Sometimes, lifestyle changes and medication cannot effectively treat coronary artery disease on their own. In these cases, a doctor may recommend either a minimally invasive or surgical procedure to restore the diseased coronary arteries.

  • Coronary Artery Bypass Grafting: Also known as CABG, coronary artery bypass grafting is a surgical procedure used to treat severe coronary artery disease. During this procedure, a cardiothoracic surgeon will take a blood vessel from another part of the body, usually the legs or wrist, to attach to the coronary artery, creating a new blood vessel for blood to flow through. The new blood vessel will “bypass” the blocked coronary artery. Coronary artery bypass grafting improves blood flow to the heart by rerouting oxygenated blood around arterial blockages.
  • Stenting: Years of plaque buildup can cause damage to the walls of the artery. Stents are wiry, mesh tubes that can be placed within the artery. They act as an internal support system for the damaged walls. This will prevent the arteries from closing after the plaque is removed. Stents can also be coated with medicines to help prevent future plaque buildup.
  • Angioplasty: During this procedure, a small catheter is inserted into the artery to restore blood flow. Once in the artery, a small balloon is inflated at the tip of the catheter. The balloon pushes the plaque against the artery wall. The pressure created by the balloon widens the narrowed arteries, allowing for optimal blood flow throughout the once diseased artery.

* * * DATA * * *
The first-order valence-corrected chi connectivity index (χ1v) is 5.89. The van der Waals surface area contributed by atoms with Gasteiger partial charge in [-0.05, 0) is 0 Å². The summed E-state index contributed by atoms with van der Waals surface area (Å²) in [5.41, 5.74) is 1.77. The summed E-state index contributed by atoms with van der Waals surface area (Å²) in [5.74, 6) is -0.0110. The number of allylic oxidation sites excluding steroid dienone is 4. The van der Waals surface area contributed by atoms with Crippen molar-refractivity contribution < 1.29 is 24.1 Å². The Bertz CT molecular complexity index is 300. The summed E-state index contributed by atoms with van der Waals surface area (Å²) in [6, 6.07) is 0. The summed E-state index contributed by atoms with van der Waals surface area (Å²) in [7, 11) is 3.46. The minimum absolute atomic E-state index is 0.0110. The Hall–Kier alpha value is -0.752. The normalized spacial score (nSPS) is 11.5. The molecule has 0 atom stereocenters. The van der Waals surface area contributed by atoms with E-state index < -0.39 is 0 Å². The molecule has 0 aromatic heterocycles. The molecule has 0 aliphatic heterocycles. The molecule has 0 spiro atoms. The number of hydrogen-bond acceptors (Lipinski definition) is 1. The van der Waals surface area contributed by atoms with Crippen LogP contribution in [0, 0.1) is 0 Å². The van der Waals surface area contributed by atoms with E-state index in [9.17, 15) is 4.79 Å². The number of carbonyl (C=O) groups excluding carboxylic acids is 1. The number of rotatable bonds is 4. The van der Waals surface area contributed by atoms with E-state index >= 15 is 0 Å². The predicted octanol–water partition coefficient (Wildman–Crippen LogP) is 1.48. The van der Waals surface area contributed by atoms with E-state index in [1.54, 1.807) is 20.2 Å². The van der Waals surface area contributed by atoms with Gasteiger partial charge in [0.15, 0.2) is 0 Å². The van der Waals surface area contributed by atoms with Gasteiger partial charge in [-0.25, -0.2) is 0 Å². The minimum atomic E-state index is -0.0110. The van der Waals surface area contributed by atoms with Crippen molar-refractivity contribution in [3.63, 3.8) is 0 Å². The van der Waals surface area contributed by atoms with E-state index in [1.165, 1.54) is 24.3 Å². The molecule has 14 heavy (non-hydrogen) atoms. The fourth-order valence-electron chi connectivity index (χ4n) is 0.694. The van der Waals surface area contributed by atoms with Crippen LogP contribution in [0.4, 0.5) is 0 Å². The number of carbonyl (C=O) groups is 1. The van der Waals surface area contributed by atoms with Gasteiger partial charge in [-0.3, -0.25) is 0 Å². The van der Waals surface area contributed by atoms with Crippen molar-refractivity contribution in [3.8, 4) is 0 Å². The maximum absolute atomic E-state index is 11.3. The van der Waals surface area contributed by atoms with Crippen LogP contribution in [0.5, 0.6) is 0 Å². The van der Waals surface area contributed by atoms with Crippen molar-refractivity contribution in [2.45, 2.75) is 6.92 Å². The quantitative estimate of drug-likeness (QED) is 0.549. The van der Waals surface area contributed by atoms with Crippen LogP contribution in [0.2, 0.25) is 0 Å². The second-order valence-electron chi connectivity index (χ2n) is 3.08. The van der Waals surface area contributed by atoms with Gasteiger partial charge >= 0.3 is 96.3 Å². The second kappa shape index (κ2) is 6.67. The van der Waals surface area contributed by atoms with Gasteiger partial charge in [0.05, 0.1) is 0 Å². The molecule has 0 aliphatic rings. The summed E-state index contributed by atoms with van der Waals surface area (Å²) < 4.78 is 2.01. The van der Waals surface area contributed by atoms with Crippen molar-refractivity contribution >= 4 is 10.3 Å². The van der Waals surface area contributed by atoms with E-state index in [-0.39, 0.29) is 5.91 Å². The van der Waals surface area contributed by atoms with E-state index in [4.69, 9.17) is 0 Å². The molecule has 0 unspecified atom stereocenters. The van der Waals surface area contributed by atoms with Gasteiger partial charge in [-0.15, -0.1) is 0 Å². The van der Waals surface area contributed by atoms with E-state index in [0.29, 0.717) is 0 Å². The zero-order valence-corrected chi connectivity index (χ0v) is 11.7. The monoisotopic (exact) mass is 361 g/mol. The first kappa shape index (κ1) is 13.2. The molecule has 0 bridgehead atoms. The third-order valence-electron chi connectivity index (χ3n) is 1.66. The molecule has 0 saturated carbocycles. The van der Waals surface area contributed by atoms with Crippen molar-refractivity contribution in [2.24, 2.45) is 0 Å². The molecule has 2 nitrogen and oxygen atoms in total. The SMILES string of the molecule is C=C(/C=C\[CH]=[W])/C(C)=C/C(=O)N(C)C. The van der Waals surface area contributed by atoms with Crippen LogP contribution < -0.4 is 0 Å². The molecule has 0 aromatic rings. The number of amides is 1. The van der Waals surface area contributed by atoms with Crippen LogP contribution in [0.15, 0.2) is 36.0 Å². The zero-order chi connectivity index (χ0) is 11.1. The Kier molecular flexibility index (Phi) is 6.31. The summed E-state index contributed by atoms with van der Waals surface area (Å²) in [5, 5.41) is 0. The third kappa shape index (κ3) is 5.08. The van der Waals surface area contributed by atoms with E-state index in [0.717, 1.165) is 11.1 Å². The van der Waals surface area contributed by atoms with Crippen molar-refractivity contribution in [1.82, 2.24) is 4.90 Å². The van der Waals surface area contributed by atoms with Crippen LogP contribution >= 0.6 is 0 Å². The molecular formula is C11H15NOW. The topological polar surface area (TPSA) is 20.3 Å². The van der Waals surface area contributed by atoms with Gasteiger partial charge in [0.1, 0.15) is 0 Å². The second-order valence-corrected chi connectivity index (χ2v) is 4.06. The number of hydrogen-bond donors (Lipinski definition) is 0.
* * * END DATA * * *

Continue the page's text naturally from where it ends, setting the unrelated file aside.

• Atherectomy: This is a minimally invasive procedure that uses a catheter (a small, thin tube) to gently remove plaque stuck in your arteries. While under local anesthesia, a small incision is made so the catheter can be easily inserted. During the procedure, the catheter gently removes the plaque out from the small chamber at its tip. After the plaque is collected, optimal blood flow returns to the arteries.

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Why Monterey Bay Vascular?

At Monterey Bay Vascular, we provide individualized arterial treatment options that help in minimizing pain, curing sores, and prevent limb amputation. Our main goal is to stop the disease progression and improve your quality of life. Our patient care does not stop after you walk out of our facility. We schedule follow-up appointments that help us to evaluate your results and recovery. Our team will also provide you with answers to your concerns or questions after every appointment, diagnostic test, and medical procedure. We strive to offer all our patients the best possible results so you can get back to doing the things you love as quickly as possible.